• 3. ISTSS 28th Annual MeetingSchedule at a Glance (subject to change)As of July 19, 2012Tuesday, October 30 Friday, November 24:00 p.m. – 6:00 p.m. Registration Desk Open 8:00 a.m. – 9:00 a.m. Coffee and Tea Service 8:00 a.m. – 6:00 p.m. Registration Desk OpenWednesday, October 31 8:00 a.m. – 6:00 p.m. Exhibits Open7:30 a.m. – 8:30 a.m. Coffee and Tea Service 8:00 a.m. – 7:00 p.m. Bookstore Open7:30 a.m. – 5:00 p.m. Registration Desk Open 9:00 a.m. – 10:15 a.m. Keynote Address (Hanson) and8:30 a.m. – Noon Pre-Meeting Institutes Concurrent Session 610:30 a.m. – 5:00 p.m. Bookstore Open 10:30 a.m. – 11:45 a.m. Concurrent Session 71:30 p.m. – 5:00 p.m. Pre-Meeting Institutes 10:30 a.m. – 6:00 p.m. Poster Viewing 25:15 p.m. – 6:00 p.m. New Members and 11:45 a.m. – 1:30 p.m. Lunch on Your Own First-Time Attendee Gathering 11:45 a.m. – 1:30 p.m. Student Luncheon Meeting8:00 p.m. – 9:30 p.m. Invisible Wounds of War: Breaking 1:30 p.m. – 2:45 p.m. Concurrent Session 8 the Silence: A Documentary About 1:45 p.m. – 3:30 p.m. Internship and Postdoctoral Program Bridging the Gap: Community Based Networking Fair Non-Profit Integrative Intensive Retreats for Service Members and 3:00 p.m. – 4:15 p.m. Concurrent Session 9 Their Families in Collaboration with 4:30 p.m. – 5:45 p.m. Concurrent Session 10 the DOD/VA 6:00 p.m. – 7:00 p.m. Author Attended Poster Session 2 (cash bar)Thursday, November 1 7:00 p.m. – 7:45 p.m. Business Meeting8:00 a.m. – 9:00 a.m. Coffee and Tea Service8:00 a.m. – 6:00 p.m. Registration Desk Open Saturday, November 38:00 a.m. – 6:00 p.m. Exhibits Open 8:00 a.m. – 9:00 a.m. Coffee and Tea Service8:00 a.m. – 7:00 p.m. Bookstore Open 8:00 a.m. – 1:30 p.m. Exhibits Open9:00 a.m. – 10:15 a.m. Keynote Address (Patel) and 8:00 a.m. – 4:30 p.m. Registration Desk Open Concurrent Session 1 8:00 a.m. – 6:00 p.m. Bookstore Open10:30 a.m. – 11:45 a.m. Concurrent Session 2 9:00 a.m. – 10:15 a.m. Keynote Address (Weingardt) and10:30 a.m. – 6:00 p.m. Poster Viewing 1 Concurrent Session 1111:45 a.m. – 1:30 p.m. Lunch on Your Own 10:30 a.m. – 11:45 a.m. Concurrent Session 12Noon – 1:15 p.m. Special Interest Group (SIG) Meetings 11:45 a.m. – 1:30 p.m. Lunch on Your Own1:30 p.m. – 2:45 p.m. Concurrent Session 3 Noon – 1:15 p.m. Special Interest Group (SIG) Meetings3:00 p.m. – 4:15 p.m. Concurrent Session 4 1:30 p.m. – 2:45 p.m. Keynote Address (de Jong) and4:30 p.m. – 5:45 p.m. Concurrent Session 5 Concurrent Session 136:00 p.m. – 7:00 p.m. Author Attended Poster Session 1 3:00 p.m. – 4:15 p.m. Concurrent Session 14 (cash bar) 4:30 p.m. – 5:45 p.m. Concurrent Session 157:15 p.m. – 8:00 p.m. Awards Ceremony 5:45 p.m. Meeting Adjourns8:00 p.m. – 9:30 p.m. Welcome ReceptionTable of ContentsSchedule at a Glance..................................3 Pre-Meeting Institutes.......................13–21 General Information and Meeting Highlights....................................72Keynote Addresses.................................5–8 ISTSS Special Interest Groups.................21 Registration .............................................73z Master Clinicians....................................9 Daily Schedule....................................23–67 Continuing Education................................74A Master Methodologists.....................9–10 Internship and Postdoctoral Program Networking Fair..................................68–70 Registration Form.....................................77O Featured Presentations................. 10–11 Hotel and Travel Information...................71 Pre-Meeting InstituteR Media Presentation..............................12 Registration Form.....................................783 Preliminary Program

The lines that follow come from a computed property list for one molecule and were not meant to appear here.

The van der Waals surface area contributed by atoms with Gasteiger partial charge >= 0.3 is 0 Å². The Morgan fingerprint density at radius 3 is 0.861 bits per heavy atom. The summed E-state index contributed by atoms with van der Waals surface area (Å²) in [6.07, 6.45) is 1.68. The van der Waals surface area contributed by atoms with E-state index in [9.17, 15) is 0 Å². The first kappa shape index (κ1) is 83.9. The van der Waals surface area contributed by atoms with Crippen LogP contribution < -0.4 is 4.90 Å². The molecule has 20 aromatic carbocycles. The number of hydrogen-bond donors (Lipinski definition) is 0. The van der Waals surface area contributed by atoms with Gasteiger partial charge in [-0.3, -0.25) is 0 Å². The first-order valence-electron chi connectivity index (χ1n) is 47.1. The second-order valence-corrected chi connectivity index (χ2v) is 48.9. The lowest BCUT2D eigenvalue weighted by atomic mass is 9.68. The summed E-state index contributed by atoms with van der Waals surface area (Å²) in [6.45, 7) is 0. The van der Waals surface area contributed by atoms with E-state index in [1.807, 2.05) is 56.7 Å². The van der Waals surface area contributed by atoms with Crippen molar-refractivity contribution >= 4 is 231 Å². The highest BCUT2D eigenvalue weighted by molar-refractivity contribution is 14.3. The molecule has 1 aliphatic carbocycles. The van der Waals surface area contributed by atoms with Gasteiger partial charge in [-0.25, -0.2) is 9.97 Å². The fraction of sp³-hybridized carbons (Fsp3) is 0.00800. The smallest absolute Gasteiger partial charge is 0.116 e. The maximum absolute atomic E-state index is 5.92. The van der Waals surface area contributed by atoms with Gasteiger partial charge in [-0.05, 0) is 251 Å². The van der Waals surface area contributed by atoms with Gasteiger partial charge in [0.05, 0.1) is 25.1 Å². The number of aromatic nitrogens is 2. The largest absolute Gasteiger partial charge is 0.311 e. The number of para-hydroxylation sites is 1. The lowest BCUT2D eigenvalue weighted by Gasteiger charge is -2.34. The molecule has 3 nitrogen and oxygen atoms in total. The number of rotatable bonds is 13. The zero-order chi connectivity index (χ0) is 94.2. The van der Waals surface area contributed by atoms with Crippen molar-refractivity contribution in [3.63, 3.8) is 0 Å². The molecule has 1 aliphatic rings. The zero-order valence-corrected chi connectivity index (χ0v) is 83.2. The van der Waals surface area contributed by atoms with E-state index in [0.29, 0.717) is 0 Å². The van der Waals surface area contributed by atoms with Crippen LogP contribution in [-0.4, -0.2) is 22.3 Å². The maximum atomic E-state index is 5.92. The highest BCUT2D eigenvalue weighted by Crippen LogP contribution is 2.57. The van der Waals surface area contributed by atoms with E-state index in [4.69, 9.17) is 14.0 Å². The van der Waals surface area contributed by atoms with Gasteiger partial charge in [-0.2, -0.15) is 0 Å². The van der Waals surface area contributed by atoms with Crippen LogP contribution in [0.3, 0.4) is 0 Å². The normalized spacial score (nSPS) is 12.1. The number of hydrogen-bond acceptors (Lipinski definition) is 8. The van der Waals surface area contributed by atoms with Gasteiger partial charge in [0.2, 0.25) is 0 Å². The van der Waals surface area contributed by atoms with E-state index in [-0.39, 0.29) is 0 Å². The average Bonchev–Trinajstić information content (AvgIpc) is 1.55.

• 4. ISTSS 28th Annual Meeting The ISTSS 28th Annual Meeting is supported in part by education grants from the following: Platinum Support This event is supported by National Institute of Mental Health Grant Number R13MH07881 from the National Institute of Mental Health. The content is solely the responsibility of the authors and does not necessarily represent the official views of the National Institute of Mental Health or the National Institutes of Health. Silver Supporter ISTSS Exhibit, Support, and Advertising Opportunities We invite commercial, government agencies, and non-profit organizations to take advantage of multiple ways to participate in the ISTSS Annual Meeting. Exhibitors: Contact new prospects, gather leads, introduce your presence in the market and show your appreciation for your existing customers by exhibiting at the ISTSS Annual Meeting. Supporters: Show your support for quality educational content at the ISTSS Annual Meeting or online continuing education program by providing an unrestricted educational grant to ISTSS. Advertisers: Contact us to learn about advertising opportunities at the ISTSS Annual Meeting. For more information, visit the ISTSS website at or reach us at, +1-847-480-9028, ext. 275, or Preliminary Program